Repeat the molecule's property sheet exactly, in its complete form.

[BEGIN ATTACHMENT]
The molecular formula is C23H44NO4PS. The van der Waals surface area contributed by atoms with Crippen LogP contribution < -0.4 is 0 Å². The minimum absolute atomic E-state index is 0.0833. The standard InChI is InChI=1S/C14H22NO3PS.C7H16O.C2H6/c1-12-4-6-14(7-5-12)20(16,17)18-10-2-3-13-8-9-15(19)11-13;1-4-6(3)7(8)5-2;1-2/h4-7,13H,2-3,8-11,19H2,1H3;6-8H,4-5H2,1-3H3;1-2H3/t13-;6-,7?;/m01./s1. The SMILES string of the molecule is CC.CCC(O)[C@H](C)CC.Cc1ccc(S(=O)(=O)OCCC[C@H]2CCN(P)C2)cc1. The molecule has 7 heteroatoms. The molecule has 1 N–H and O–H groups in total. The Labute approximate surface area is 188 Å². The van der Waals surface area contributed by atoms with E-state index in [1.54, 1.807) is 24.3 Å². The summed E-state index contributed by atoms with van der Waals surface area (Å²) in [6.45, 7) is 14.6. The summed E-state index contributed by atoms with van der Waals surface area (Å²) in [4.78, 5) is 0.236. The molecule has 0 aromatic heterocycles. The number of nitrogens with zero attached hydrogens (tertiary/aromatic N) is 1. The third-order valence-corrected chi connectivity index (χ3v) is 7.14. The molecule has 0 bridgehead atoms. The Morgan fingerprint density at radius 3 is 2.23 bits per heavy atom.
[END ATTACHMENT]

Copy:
The molecular formula is C23H44NO4PS. The van der Waals surface area contributed by atoms with Crippen LogP contribution < -0.4 is 0 Å². The minimum absolute atomic E-state index is 0.0833. The standard InChI is InChI=1S/C14H22NO3PS.C7H16O.C2H6/c1-12-4-6-14(7-5-12)20(16,17)18-10-2-3-13-8-9-15(19)11-13;1-4-6(3)7(8)5-2;1-2/h4-7,13H,2-3,8-11,19H2,1H3;6-8H,4-5H2,1-3H3;1-2H3/t13-;6-,7?;/m01./s1. The SMILES string of the molecule is CC.CCC(O)[C@H](C)CC.Cc1ccc(S(=O)(=O)OCCC[C@H]2CCN(P)C2)cc1. The molecule has 7 heteroatoms. The molecule has 1 N–H and O–H groups in total. The Labute approximate surface area is 188 Å². The van der Waals surface area contributed by atoms with E-state index in [1.54, 1.807) is 24.3 Å². The summed E-state index contributed by atoms with van der Waals surface area (Å²) in [6.45, 7) is 14.6. The summed E-state index contributed by atoms with van der Waals surface area (Å²) in [4.78, 5) is 0.236. The molecule has 0 aromatic heterocycles. The number of nitrogens with zero attached hydrogens (tertiary/aromatic N) is 1. The third-order valence-corrected chi connectivity index (χ3v) is 7.14. The molecule has 0 bridgehead atoms. The Morgan fingerprint density at radius 3 is 2.23 bits per heavy atom.